Biologicals and Treatments for People with Eczema

Atopic eczema affects around 1 in 5 children and 1 in 10 adults in the UK.

Atopic eczema, also known as atopic dermatitis or eczema, is the most common form of eczema and is a chronic dry itchy inflammatory skin condition

Eczema can affect any area of the body in adulthood, often affecting the areas of the skin that bend or crease, for example wrists, inside elbows and behind knees. It can also affect the face, hands, feet, and genital areas in adults.

Avoiding your trigger irritants and allergens, along with an agreed management and treatment plan, and a good skin care regime, are the best approach to eczema management.

Skin without eczema    

In skin where there is no eczema or dry skin, the surface of the skin – also called the skin barrier – is intact. This means that there are no breaks in the skin.

This acts as a barrier to prevent bacteria, allergens or irritants getting through the skin layer.  The cells of the skin bind together, like a well cemented brick wall with no gaps, and there is no excess loss of moisture from the skin.  The skin barrier is also protected or lubricated by natural oils in the skin.

Skin with eczema 

In skin with eczema, the skin is dry and the skin barrier is weakened or broken. This weakened or broken skin barrier means that bacteria, allergens and irritants can get deeper into the skin layers. These can cause inflammation and infection and increase the risk of infection and allergic sensitisation.

In people with Eczema, the corneocytes, the building blocks of the skin, are an irregular shape and therefore do not bind together very well (like an old brick wall with gaps). This means moisture can escape and bacteria, allergens and irritants can travel deeper into the skin layers causing inflammation and itch.

The skin producing less natural oil can also contribute to the development of eczema, causing dry and itchy skin and a genetic mutation or fault on the filigrin gene.

Immune response

In atopic eczema, there is an immune response where the body creates a reaction to a usually harmless substances such as pollen or animal saliva or fur. These irritants and allergens enter the body through the broken skin. They make contact with cells in the immune system and these cells mistake the irritants and allergens for harmful invaders (bacteria). This causes the immune cells to overreact and mount an attack.

The immune cells in the blood then produce lots of chemicals, including cytokines and histamine, to attack the irritant or allergen.  This immune response is designed to prevent it causing harm to the body. However, in protecting itself, the immune system causes an inflammatory reaction. Which in eczema, results in the familiar redness, swelling, itch and rash.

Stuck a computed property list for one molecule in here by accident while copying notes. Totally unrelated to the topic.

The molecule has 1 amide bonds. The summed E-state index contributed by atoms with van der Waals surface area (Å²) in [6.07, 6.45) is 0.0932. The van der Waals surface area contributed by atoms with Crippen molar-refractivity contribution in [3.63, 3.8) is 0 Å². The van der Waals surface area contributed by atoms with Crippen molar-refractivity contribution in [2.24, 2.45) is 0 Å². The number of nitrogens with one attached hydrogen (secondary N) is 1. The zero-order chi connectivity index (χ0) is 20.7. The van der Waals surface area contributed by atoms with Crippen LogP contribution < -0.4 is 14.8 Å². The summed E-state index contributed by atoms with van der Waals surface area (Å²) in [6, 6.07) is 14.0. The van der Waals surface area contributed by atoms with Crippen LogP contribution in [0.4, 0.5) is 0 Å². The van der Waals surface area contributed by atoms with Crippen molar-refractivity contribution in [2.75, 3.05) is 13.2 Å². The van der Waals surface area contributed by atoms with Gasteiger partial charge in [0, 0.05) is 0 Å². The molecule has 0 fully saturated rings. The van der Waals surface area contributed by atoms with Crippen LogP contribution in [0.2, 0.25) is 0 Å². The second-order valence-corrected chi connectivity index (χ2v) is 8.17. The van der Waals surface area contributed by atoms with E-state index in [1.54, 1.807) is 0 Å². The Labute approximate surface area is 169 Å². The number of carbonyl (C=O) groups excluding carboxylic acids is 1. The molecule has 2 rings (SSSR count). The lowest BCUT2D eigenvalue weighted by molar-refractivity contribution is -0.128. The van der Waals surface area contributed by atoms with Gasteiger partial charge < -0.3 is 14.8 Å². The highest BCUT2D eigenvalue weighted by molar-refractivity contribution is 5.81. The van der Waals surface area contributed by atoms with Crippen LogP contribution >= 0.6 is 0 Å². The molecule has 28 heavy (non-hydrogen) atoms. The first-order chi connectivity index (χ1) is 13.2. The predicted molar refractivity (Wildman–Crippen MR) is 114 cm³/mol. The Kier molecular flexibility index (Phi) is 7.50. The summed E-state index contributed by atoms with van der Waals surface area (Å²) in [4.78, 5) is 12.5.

Response timing

Although this immune response can sometimes happen quickly within minutes, often in eczema, it can take hours, or even days to appear on the skin. This is why it can be so difficult to detect triggers that worsen your eczema.

Chronic or longstanding eczema can be very difficult to treat. The overreaction in the immune system isn’t switched off and the immune system keeps on producing chemical messengers to try to protect itself, even long after triggers and allergens have been removed from the environment.

This can lead to temporary skin changes, such as thickening of the skin, called licenification, and patches of the skin darkening or lightening, called inflammatory pigmentation.  These changes usually settle once the inflammation has calmed down, but can take months to resolve.

Treatment for atopic eczema using biologic therapies

Biologic therapies work by blocking or preventing the chemical mediators in the immune system from being able to produce an allergic response and cause inflammation.  It does this by targeting specific chemical mediators (messengers) called cytokines. Cytokines help to regulate the immune system. Cytokines produce a group of chemical messengers called interleukins (IL), interleukins are useful in helping the body fight bacteria and viruses, but in allergic disease they can overproduce and cause the inflammation that leads to chronic eczema.  Biologics work by inhibiting or blocking these interleukins, this stops them from reproducing and sending signals to the rest of the body, this reduces the inflammatory response which in turn reduces the symptoms of eczema such as itch and redness.

There are currently two types of biologic therapies that are showing promising results in the treatment of atopic eczema.  These are Biologic therapy – Monoclonal antibodies (Mabs)  And   JAK inhibiters (Janus kinase inhibiter) also known as disease modifying anti rheumatic drugs (DMARDS).

A range of these medications, including injections tablets and topical cream based formulations are currently being investigated and are going through rigorous clinical testing for use for eczema (atopic dermatitis) patients to see if they can improve or control symptoms.

The future

Scientific research into eczema and new drug therapies show promising signs for the treatment of eczema for the future.  These new therapies are showing really good indications in clinical trials that they can provide effective symptom relief, significantly improve quality of life and overall reduce the impact that living with eczema has on yourself and your family.

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Biologic therapies for Eczema

Atopic eczema is a very itchy, dry inflammatory skin condition. In healthy skin the skin barrier (top layer of the skin)...

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Eczema in Children

Eczema (also called atopic eczema or atopic dermatitis) is a very common non contagious dry skin condition affecting approx. 1in...

The production of this video has been made possible by Eli Lilly and Sanofi.